Lifeline (video game)


Lifeline (video game)
Lifeline
Lifeline Coverart.png
Developer(s) SCEI
Publisher(s) SCEI/Konami
Platform(s) PlayStation 2
Release date(s)
  • JP January 30, 2003
  • NA March 2, 2004
Genre(s) Action-adventure, Horror
Mode(s) Single player
Rating(s)
Media/distribution DVD-ROM
System requirements

USB Playstation 2 Headset

Lifeline, released in Japan as Operator's Side (オペレーターズサイド Operētāzu Saido?), is a video game released by SCEI and Konami for the PlayStation 2. It is a horror game in the genre similar to the Resident Evil series. Its defining aspect is that the player controls the game entirely by using a microphone to speak commands to on-screen characters. These commands are interpreted by the game via speech recognition. It is generally regarded by game reviewers as average, although its innovation has caused it to become a cult classic among fans. The game sold well enough to become a PlayStation 2 "greatest hit", with the lower-priced version released on September 25, 2003 in Japan. Both versions in Japan included the option to purchase the USB headset packaged with the game. The North American release did not offer this bundle.

Contents

Story

In the near future (year 2029), the player is placed in the shoes of a young man who has attended a Christmas party in a newly developed hotel set in a Space Station. As the festivities proceed, problems arise with horrific monsters running rampant across the Space Station. Most of the inhabitants are slaughtered and devoured, with the player forcibly trapped in the Space Station's main control center and separated from his girlfriend, Naomi (Sayaka in the Japanese version). Elsewhere in the monster-infested hotel, a cocktail waitress named Rio (voiced by Mariko Suzuki in the Japanese version and Kristen Miller in the English version) has been locked in a detention cell for her own safety during the massive assault.

The player (referred to as the operator) has access to all Space Station mechanics via the control room and is able to observe everything in the area via cameras placed around the station. Noticing Rio as she attempts to contact the monitor room, the player establishes contact through her headset, and assists her through the perils of the horrendous station, as well as to discover the mystery behind the threat.

Gameplay

Lifeline's selling point is its advanced AI system and the ability to direct Rio through the game via the USB headset peripheral.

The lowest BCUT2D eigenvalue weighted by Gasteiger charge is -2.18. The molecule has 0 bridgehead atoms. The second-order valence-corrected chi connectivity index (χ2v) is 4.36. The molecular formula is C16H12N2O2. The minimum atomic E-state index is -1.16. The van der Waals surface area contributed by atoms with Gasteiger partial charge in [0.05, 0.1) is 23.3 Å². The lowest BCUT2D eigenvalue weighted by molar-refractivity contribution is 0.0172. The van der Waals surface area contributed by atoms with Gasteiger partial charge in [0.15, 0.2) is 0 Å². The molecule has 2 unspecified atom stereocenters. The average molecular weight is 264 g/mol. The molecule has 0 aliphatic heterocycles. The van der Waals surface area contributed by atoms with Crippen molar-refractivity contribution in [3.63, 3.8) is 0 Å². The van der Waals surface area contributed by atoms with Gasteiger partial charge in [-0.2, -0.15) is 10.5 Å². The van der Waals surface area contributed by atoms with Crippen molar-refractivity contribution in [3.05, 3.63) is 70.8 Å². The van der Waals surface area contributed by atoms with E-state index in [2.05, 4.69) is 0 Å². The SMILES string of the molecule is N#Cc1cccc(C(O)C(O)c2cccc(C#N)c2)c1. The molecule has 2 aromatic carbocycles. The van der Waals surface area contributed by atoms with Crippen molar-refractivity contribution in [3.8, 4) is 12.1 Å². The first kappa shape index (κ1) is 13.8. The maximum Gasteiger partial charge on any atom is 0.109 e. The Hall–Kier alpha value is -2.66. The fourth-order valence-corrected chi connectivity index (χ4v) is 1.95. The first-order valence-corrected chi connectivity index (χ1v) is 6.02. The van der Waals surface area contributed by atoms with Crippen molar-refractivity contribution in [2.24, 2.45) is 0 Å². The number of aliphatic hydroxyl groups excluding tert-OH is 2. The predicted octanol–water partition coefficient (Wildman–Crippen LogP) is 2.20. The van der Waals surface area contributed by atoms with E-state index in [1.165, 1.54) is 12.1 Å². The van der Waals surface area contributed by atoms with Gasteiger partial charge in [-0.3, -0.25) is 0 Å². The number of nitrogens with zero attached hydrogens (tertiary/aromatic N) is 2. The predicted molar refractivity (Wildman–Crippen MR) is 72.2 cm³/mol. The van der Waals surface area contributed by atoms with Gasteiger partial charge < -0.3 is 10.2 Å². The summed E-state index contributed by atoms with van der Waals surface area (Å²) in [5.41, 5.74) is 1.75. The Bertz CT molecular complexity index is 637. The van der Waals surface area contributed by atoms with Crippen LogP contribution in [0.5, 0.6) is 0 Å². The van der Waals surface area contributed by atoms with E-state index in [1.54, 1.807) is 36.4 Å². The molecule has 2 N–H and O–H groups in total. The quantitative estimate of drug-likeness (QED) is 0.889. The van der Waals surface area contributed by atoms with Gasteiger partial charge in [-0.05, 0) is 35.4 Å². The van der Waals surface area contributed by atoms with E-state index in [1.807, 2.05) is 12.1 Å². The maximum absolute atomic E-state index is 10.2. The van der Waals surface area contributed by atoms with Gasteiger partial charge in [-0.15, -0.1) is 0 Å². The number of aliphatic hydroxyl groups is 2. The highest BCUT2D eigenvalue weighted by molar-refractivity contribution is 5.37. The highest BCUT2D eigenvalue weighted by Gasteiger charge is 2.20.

The player is given no direct control over Rio during any course of the game. Instead, the headset's communication aspect is utilized to its fullest, by giving the player the ability to use scripted commands, outlined in the game's various menus. While holding the input mic button (the O button on the Dual Shock controller), such spoken commands include "hurry", "Stop", "dodge", and "turn left", which cause Rio to perform certain actions and progress throughout the game. Rio can understand up to 500 verbal commands.

The player is given access to various menus which provide inventory insertions, detailed maps, and commands to unlock various parts of the station. By using the menus available, the player directs Rio into combat, solving puzzles, and interactions with NPCs.

When Rio encounters one of the game's many monsters, combat ensues and the commands are given to direct Rio which enemy to fire at, which specific body part to fire upon, and when and where to maneuver. Combat perspectives switch between first-person and that of the cameras set about the station, with the latter more suitable for encounters of numerous foes.

Additionally, plot interactions are followed through at the player's general discretion, with Rio inquiring which path of action to take. In common situations, the player can engage in normal "small talk" and friendly conversation with Rio, with the latter sometimes inquiring for it. However, the voice chat has been commonly attributed as the game's weak point, due to inaccurate actions taken when commands are given, and the basic sense of conversation and directions reduced to simple verbs and nouns, particularly when in the course of solving many of the game's puzzles. There are also a few "Easter Egg (media)" conversations, in which the player can command her to do less than mature things (I.E. to "Bark like a dog").

Reception

Game Informer lists the game among the worst horror games of all time.[1] IGN notes that while the voice recognition system is "quite deep", the player "will need to practice enunciating regular words and learning the speed at which the game best responds", and "might spend five minutes trying to get the right word to simply inspect a worthless book."[2]

Notes

  1. ^ “The Wrong Kind of Scary: Worst Horror Games Ever,” Game Informer 186 (October 2008): 121.
  2. ^ Perry, Douglass C. (2004). "IGN: LifeLine Review". IGN.com. http://ps2.ign.com/articles/496/496333p2.html. Retrieved February 8, 2009. 

References

External links


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